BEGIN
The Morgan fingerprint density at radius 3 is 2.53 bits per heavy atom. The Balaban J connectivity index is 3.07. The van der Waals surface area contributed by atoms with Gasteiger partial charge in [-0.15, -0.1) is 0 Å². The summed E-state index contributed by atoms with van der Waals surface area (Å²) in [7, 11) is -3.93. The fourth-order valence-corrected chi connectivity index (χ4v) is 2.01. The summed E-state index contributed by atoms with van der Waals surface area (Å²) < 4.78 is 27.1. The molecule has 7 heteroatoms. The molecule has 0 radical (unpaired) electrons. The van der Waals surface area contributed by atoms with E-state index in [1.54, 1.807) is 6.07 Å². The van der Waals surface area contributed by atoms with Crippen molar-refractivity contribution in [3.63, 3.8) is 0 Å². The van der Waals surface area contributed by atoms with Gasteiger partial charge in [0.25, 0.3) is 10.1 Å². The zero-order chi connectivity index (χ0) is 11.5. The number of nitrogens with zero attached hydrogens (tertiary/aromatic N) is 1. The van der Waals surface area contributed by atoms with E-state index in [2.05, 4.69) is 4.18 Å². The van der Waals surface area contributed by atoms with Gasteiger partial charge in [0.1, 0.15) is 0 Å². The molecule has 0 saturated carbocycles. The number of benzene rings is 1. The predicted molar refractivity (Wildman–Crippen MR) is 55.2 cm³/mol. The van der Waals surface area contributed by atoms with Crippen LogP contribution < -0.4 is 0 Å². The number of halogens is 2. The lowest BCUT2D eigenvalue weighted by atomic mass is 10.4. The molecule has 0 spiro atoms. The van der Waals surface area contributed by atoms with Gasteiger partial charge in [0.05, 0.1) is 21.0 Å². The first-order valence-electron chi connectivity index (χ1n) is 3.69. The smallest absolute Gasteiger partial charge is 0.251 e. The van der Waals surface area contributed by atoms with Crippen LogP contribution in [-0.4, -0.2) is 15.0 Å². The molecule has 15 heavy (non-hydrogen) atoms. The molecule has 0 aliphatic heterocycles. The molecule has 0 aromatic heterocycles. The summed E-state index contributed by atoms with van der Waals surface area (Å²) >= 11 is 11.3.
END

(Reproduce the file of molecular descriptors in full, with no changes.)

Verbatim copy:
The Morgan fingerprint density at radius 3 is 2.53 bits per heavy atom. The Balaban J connectivity index is 3.07. The van der Waals surface area contributed by atoms with Gasteiger partial charge in [-0.15, -0.1) is 0 Å². The summed E-state index contributed by atoms with van der Waals surface area (Å²) in [7, 11) is -3.93. The fourth-order valence-corrected chi connectivity index (χ4v) is 2.01. The summed E-state index contributed by atoms with van der Waals surface area (Å²) < 4.78 is 27.1. The molecule has 7 heteroatoms. The molecule has 0 radical (unpaired) electrons. The van der Waals surface area contributed by atoms with E-state index in [1.54, 1.807) is 6.07 Å². The van der Waals surface area contributed by atoms with Crippen molar-refractivity contribution in [3.63, 3.8) is 0 Å². The van der Waals surface area contributed by atoms with Gasteiger partial charge in [0.25, 0.3) is 10.1 Å². The zero-order chi connectivity index (χ0) is 11.5. The number of nitrogens with zero attached hydrogens (tertiary/aromatic N) is 1. The van der Waals surface area contributed by atoms with E-state index in [2.05, 4.69) is 4.18 Å². The van der Waals surface area contributed by atoms with Gasteiger partial charge in [0.1, 0.15) is 0 Å². The molecule has 0 saturated carbocycles. The number of benzene rings is 1. The predicted molar refractivity (Wildman–Crippen MR) is 55.2 cm³/mol. The van der Waals surface area contributed by atoms with Crippen LogP contribution < -0.4 is 0 Å². The number of halogens is 2. The lowest BCUT2D eigenvalue weighted by atomic mass is 10.4. The molecule has 0 spiro atoms. The van der Waals surface area contributed by atoms with Gasteiger partial charge in [0.05, 0.1) is 21.0 Å². The first-order valence-electron chi connectivity index (χ1n) is 3.69. The smallest absolute Gasteiger partial charge is 0.251 e. The van der Waals surface area contributed by atoms with Crippen LogP contribution in [-0.4, -0.2) is 15.0 Å². The molecule has 15 heavy (non-hydrogen) atoms. The molecule has 0 aliphatic heterocycles. The molecule has 0 aromatic heterocycles. The summed E-state index contributed by atoms with van der Waals surface area (Å²) >= 11 is 11.3.